Why a Fast Food Giant Became a Top Olympic Sponsor

Go ahead and admit it. You’ve found it a little ironic that McDonald’s – the fast food giant that has more clout for fattening up Americans than turning them into Olympians – is a top sponsor for the Olympics, and has been since 1976. In fact, they’re signed on to be a top sponsor through at least the year 2020.

The story begins at the 1968 Winter Games, where McDonald’s actually airlifted hamburgers into Grenoble, France to its homesick, McDonald’s-craving U.S. athletes. The fact that the U.S. finished ninth in overall medal count that year was inconsequential. McDonald’s had an in and while marketing in other ways, began its top sponsorship status, as mentioned above, in 1976.

“McDonald’s wants to sponsor the Olympics because they want everyone to think that physical activity is the determining factor in obesity — but food is,” says Marion Nestle, professor of nutrition at New York University.

Of course, Nestle cites the above logic as a critique of McDonald’s. In fact, in spite of some officials having a concern, that critique actually unveils the genius behind the sponsorship. With 11 top sponsors in all, who contributed a combined $957 million in revenue in the four years leading up to the London games, the investment is significant, to be sure. But consider the implications.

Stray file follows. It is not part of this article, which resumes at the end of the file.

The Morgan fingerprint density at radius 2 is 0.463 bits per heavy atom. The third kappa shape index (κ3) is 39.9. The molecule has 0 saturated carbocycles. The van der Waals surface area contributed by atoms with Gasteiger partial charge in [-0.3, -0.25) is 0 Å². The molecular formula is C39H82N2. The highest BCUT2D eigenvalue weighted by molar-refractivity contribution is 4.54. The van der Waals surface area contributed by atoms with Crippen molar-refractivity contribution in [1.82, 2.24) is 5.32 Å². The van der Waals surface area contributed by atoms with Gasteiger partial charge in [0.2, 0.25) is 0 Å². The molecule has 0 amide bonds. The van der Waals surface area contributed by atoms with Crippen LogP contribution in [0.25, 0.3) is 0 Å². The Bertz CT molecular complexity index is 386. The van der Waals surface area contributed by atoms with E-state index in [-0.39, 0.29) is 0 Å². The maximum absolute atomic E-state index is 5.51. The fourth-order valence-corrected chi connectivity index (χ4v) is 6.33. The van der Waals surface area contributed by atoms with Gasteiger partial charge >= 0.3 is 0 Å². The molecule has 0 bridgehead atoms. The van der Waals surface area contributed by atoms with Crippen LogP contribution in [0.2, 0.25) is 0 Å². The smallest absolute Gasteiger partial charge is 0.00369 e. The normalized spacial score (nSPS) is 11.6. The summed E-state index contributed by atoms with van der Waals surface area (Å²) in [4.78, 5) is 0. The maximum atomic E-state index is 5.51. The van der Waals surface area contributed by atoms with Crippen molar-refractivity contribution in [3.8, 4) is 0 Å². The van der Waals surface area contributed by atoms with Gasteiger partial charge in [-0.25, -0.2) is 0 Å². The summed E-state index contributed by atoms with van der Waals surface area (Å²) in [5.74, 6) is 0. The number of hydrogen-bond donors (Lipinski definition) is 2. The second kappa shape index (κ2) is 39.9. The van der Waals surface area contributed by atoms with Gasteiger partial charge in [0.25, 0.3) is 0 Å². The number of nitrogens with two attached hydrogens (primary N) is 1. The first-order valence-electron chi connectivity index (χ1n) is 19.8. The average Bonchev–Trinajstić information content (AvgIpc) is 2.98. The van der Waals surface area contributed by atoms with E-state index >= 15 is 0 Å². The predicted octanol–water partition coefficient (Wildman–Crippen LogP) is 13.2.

At the most-televised and viewed hub of athletic activity, McDonald’s is aligning itself with an image of health and fitness, despite widely known truths to the contrary. But image is everything. It creates the impression that, indeed, if you’re active, then your diet won’t make a difference. It’s not entirely true, but then, McDonald’s never came out and said otherwise. It simply bunked up with the Olympics in a major way and let the audience decide for itself.

McDonald’s may be slowly making changes to its menu, promoting their Favorites Under 400 Calories, in an effort to be more health-minded, but it seems that efforts to change perceptions – and not diets – are a lot easier. And quite effective, too. At least one company is ‘lovin’ it,’ and will be for another eight years.

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